A good wheeze

Photo of mixer & backfire protection on 3.5 V8
Following on from an earlier article on Myths and Old Wives Tales, and also a common topic on various forums, I return to the issue of power loss when converting to LPG.

I still maintain that a significant cause of the “you always lose loads of power from LPG conversions” stigma comes from the many poor conversions that have been done over the years. Getting the mixture wrong and getting the timing wrong will both have a significant effect.

There are however some issues that are worth considering, and first of these is the restriction of the intake caused by sticking a mixer in it. Looking at the picture above, and also the title picture of the linked article, it’s clear that the air is forced to flow through a significantly smaller hole than the throttle body. It’s bound to have an effect, though if you don’t have the throttle wide open (pedal on the floor) then it’s not the limiting factor - and even with 2 tons of vehicle with the aerodynamic of a small bungalow, and ‘only’ 3 1/2 litres of V8, I find this isn’t a significant amount of my driving time. On my list of things to do is a comparative test - petrol without the mixer, petrol with the mixer, and gas - but my list is long and this isn’t near the top of it so don’t hold your breath !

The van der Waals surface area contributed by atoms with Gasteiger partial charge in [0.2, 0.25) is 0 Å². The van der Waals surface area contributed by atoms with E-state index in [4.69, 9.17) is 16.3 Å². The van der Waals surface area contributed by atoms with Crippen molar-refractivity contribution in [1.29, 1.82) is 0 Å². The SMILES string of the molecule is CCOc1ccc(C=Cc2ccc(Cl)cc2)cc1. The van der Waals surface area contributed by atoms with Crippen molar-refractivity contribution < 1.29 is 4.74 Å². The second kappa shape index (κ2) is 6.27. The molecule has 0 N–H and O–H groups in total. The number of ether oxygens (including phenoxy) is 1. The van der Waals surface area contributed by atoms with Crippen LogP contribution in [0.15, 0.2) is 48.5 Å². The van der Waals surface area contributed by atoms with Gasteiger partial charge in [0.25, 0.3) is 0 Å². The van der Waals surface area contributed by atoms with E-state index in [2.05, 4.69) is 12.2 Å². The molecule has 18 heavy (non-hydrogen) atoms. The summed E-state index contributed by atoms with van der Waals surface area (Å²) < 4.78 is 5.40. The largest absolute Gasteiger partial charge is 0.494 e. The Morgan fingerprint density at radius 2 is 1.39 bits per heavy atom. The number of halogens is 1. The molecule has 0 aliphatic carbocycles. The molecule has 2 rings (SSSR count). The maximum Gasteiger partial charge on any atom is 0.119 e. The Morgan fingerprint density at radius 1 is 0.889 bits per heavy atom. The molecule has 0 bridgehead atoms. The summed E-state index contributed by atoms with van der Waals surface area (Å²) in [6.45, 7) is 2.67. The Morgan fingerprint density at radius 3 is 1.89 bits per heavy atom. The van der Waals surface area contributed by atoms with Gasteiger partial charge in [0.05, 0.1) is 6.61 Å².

This effect won’t be present on an injection system, so that is another potential selling point for those.
A reader and regular on one of the Land Rover forums referred me to this page (see the section titled “ IC ENGINE EFFICIENCY WITH LPG” about halfway down the page). Other reasons for loss of power include :

Lower partial pressure of oxygen. Propane takes up about 4% by volume of the intake charge vs about 1.72% for petrol - thus there is about 2.3% less oxygen going into the cylinders.

Intake cooling be evaporation of petrol which increases the density slightly, an effect not present with propane which is already vapourised. The page does not quantify this effect.

Slightly below this, the page mentions tests run by GM which showed about 8% difference between petrol and LPG. Whilst the lost 10hp (about 8% of the 3.5 V8 nominal power) would be nice to have, I’ll live with it for the lower running costs !